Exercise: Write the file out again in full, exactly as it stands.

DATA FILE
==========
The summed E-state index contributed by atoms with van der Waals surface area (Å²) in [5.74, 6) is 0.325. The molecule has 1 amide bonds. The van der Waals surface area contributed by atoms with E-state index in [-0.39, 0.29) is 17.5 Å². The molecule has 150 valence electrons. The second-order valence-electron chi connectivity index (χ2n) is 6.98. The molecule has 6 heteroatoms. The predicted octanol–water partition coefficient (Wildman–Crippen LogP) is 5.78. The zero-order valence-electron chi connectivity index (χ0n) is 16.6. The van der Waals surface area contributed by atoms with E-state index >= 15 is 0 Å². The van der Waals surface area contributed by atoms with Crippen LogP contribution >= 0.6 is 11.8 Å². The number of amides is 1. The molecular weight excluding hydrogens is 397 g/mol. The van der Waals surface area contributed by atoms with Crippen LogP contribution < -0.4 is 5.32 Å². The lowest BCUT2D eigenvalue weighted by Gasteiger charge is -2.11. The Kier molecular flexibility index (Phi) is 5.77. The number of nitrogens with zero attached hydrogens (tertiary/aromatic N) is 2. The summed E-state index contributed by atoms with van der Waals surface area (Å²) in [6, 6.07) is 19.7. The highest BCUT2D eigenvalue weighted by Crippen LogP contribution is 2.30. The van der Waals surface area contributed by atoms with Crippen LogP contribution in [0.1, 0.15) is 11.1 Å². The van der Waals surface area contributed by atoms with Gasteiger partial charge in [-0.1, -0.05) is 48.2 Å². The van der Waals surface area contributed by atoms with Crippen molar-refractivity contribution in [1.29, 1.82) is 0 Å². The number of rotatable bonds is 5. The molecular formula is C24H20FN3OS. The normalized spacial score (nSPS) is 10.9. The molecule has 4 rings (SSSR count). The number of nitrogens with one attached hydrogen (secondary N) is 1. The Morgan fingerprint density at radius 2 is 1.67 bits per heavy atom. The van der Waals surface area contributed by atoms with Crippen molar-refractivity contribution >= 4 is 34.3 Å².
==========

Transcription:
The summed E-state index contributed by atoms with van der Waals surface area (Å²) in [5.74, 6) is 0.325. The molecule has 1 amide bonds. The van der Waals surface area contributed by atoms with E-state index in [-0.39, 0.29) is 17.5 Å². The molecule has 150 valence electrons. The second-order valence-electron chi connectivity index (χ2n) is 6.98. The molecule has 6 heteroatoms. The predicted octanol–water partition coefficient (Wildman–Crippen LogP) is 5.78. The zero-order valence-electron chi connectivity index (χ0n) is 16.6. The van der Waals surface area contributed by atoms with E-state index >= 15 is 0 Å². The van der Waals surface area contributed by atoms with Crippen LogP contribution >= 0.6 is 11.8 Å². The number of amides is 1. The molecular weight excluding hydrogens is 397 g/mol. The van der Waals surface area contributed by atoms with Crippen LogP contribution < -0.4 is 5.32 Å². The lowest BCUT2D eigenvalue weighted by Gasteiger charge is -2.11. The Kier molecular flexibility index (Phi) is 5.77. The number of nitrogens with zero attached hydrogens (tertiary/aromatic N) is 2. The summed E-state index contributed by atoms with van der Waals surface area (Å²) in [6, 6.07) is 19.7. The highest BCUT2D eigenvalue weighted by Crippen LogP contribution is 2.30. The van der Waals surface area contributed by atoms with Crippen LogP contribution in [0.1, 0.15) is 11.1 Å². The van der Waals surface area contributed by atoms with Gasteiger partial charge in [-0.1, -0.05) is 48.2 Å². The van der Waals surface area contributed by atoms with Crippen molar-refractivity contribution in [1.29, 1.82) is 0 Å². The number of rotatable bonds is 5. The molecular formula is C24H20FN3OS. The normalized spacial score (nSPS) is 10.9. The molecule has 4 rings (SSSR count). The number of nitrogens with one attached hydrogen (secondary N) is 1. The Morgan fingerprint density at radius 2 is 1.67 bits per heavy atom. The van der Waals surface area contributed by atoms with Crippen molar-refractivity contribution >= 4 is 34.3 Å².